(9)

The robe does not make the monk. If the one wearing the robe lacks self-control and honesty, they have defiled it.

(10)

One who is free from inner defilements, having self-control, and honesty, standing strong in the precepts, only such a person is worthy of a monk’s robe.

(11)

Those who consider the unimportant things in life to be important and the truly important as unimportant will never find that which is important, for they were looking in the wrong place all along.

(12)

However, those who correctly see the important as important and the unimportant as unimportant will find the important, rightfully discerning where to begin their search.

(13)

As rain will always find the crack in a poorly-made roof, so Want will find its way into an undisciplined mind.

(14)

As rain cannot find a way through a well-made roof, so Want cannot find its way into a well-disciplined mind.

(15)

For those who do wrong to others it will only end in grief, grief in the present, grief in the future. In both states the wrongdoer grieves; from the initial seed, to seeing the seed come to bear fruit.

(16)

For the doer of good there is much rejoicing, rejoicing in the present, rejoicing in the future. In both states there is joy; seeing one’s own pure acts bear good fruit brings joy and delight to everyone.

(17)

Those who do wrong suffer in the present, suffer in the future. In both states there is suffering. Tormented today by the thought, “I have done wrong”, tormented tomorrow, having fallen into the cycle of suffering.

(18)

Those who do well to others delight in the present, delight in the future. In both states there is delight. Here they are delighted knowing, “I have treated others well”, and tomorrow for they have entered into the cycle of bliss.

(19)

One, who studies the teachings, memorizes them, quotes them often, but doesn’t do what they say, is like a banker, surrounded by other people’s wealth, counting it as their own, deluding themselves into thinking that they are now rich. Such a person does not gain any real benefit from their studies.

(20)

One, who knows little of the teachings, but still lives according to them, free of grasping, hate, and delusions; revering and discerning what truth they find, not clinging to this life or the next, such a person, will gain the benefits of the contemplative life.

CHAPTER II: DILIGENCE

(21)

Diligence is the path of liberation; negligence the path to bondage. The vigilant can never be truly bound; the negligent can never be truly free.

(22)

The wise, knowing this to be true, develop their diligence; consider it a joy to do so, having found their happiness in the wisdom of the noble ones.

(23)

Now awakened, dedicating themselves to meditation, striving forward with firm minds, they find the ultimate liberation.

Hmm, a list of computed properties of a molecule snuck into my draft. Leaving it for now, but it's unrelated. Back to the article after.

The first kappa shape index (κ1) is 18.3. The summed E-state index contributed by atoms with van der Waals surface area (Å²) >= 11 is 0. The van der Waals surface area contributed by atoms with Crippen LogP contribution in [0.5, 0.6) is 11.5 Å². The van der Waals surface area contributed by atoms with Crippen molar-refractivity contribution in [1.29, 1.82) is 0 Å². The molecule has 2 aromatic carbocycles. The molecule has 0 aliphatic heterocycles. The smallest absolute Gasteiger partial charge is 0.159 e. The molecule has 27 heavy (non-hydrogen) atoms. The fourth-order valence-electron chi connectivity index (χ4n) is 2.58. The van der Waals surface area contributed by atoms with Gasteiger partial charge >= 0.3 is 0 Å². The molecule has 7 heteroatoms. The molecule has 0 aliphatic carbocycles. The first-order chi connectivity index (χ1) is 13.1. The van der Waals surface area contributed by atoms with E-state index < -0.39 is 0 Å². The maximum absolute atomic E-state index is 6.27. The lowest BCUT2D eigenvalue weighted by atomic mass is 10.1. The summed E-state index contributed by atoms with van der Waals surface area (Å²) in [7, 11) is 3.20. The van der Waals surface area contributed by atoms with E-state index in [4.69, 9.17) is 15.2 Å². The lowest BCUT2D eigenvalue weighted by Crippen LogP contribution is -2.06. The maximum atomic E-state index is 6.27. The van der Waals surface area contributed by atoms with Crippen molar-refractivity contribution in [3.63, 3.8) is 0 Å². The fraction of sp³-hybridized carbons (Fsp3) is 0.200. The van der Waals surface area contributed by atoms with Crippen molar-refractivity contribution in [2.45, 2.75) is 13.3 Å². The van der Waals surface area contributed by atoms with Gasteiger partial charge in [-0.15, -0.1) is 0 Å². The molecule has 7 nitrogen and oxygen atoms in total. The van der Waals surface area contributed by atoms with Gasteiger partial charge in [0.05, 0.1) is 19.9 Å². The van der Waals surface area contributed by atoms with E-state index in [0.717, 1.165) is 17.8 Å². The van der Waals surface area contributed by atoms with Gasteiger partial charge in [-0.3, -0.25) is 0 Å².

(24)

The glory of a virtuous person is their reputation, and for one who is active in pursuing that which is good, diligent, pure and considerate to others, it is ever increasing.

(25)

The wise, by much effort, discipline, restraint and self-control, make for themselves an island which no flood can submerge.

(26)

The foolish surrender themselves over to negligence; while the one who is wise carefully guards their discipline as their most valuable possession.

(27)

Don’t give in to negligence; don’t look for pleasure in temporal desires — for it is the disciplined, who having absorbed themselves in meditation find true happiness.

(28)

The wise, drives out negligence with discipline, like a climb up a tall mountain; now free from sorrow, they see the sorrow of the masses in the valley from which they came.

(29)

The disciplined among the negligent, the awake among the sleeping — so the wise advance, like a well-trained racehorse surpasses the weak and untrained.

(30)

Even in the fable of Indra, it was through diligence that he became king of the gods, for even these gods praised diligence, and looked down on negligence with contempt.

(31)

A monk who delights in diligence and sees the danger in negligence advances like a fire, burning the ropes which bound them both great and small.

(32)

A monk who delights in diligence and sees danger in negligence is bound to never fall astray and is close to liberation.

CHAPTER III: THE MIND

(33)

As a skilled arrow maker knows to shape the arrow straight so that it will not waver, so does a skilled meditator know they must shape their wavering mind.

(34)

Like a fish when lured of its watery home thrashes about on dry land, so a mind thrashes about from thing to thing when lured into the land of pleasing the senses.

(35)

It is difficult to wrestle with the mind; it is hard to pin down, nimble and quick — wishing to wander wherever it pleases. Difficult but worth it, for a well disciplined mind brings much happiness.

(36)

The wise should pay close attention to what tries to slip into their minds, for its enemies are subtle and can be difficult to perceive. A mind well guarded brings much happiness.

(37)

The mind like a ghost is bodiless, strays far and wide, and can hide itself alone in secret chambers; however those who learn to restrain it will be freed from their bonds.

(38)

For a person with an unsteady mind, not knowing the true Dharma will be incapable of recognizing it until their mind and wavering faith has settled.

(39)

For the one who is awake, whose mind is calm and steady, having abandoned the dualities of good and evil, there is no more fear or danger to perplex their hearts.

(40)

Aware that this body is fragile like a clay jar, and that it is the mind which we must make strong like a fortress; fortify your mind, and then battle the enemy with the sword of truth, protecting the spoils you have won, knowing never to let your guard down, even in victory.